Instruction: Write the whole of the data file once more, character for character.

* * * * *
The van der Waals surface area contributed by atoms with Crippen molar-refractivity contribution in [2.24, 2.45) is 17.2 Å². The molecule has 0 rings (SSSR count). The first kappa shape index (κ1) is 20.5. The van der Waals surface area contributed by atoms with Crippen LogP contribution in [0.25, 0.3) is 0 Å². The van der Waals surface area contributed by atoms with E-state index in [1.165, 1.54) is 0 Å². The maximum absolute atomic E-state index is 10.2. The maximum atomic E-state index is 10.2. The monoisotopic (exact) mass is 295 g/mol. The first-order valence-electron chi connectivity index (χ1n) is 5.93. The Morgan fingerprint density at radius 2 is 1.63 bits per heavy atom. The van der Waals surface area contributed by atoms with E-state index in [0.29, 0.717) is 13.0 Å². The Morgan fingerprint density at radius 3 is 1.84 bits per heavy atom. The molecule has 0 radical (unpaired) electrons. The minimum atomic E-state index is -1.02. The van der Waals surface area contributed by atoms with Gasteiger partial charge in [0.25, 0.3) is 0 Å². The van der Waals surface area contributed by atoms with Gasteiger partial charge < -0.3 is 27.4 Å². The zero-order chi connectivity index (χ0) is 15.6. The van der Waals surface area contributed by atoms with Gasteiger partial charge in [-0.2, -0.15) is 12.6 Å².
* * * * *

The van der Waals surface area contributed by atoms with Crippen molar-refractivity contribution in [2.24, 2.45) is 17.2 Å². The molecule has 0 rings (SSSR count). The first kappa shape index (κ1) is 20.5. The van der Waals surface area contributed by atoms with Crippen LogP contribution in [0.25, 0.3) is 0 Å². The van der Waals surface area contributed by atoms with E-state index in [1.165, 1.54) is 0 Å². The maximum absolute atomic E-state index is 10.2. The maximum atomic E-state index is 10.2. The monoisotopic (exact) mass is 295 g/mol. The first-order valence-electron chi connectivity index (χ1n) is 5.93. The Morgan fingerprint density at radius 2 is 1.63 bits per heavy atom. The van der Waals surface area contributed by atoms with E-state index in [0.29, 0.717) is 13.0 Å². The Morgan fingerprint density at radius 3 is 1.84 bits per heavy atom. The molecule has 0 radical (unpaired) electrons. The minimum atomic E-state index is -1.02. The van der Waals surface area contributed by atoms with Gasteiger partial charge in [0.25, 0.3) is 0 Å². The van der Waals surface area contributed by atoms with Gasteiger partial charge < -0.3 is 27.4 Å². The zero-order chi connectivity index (χ0) is 15.6. The van der Waals surface area contributed by atoms with Gasteiger partial charge in [-0.2, -0.15) is 12.6 Å².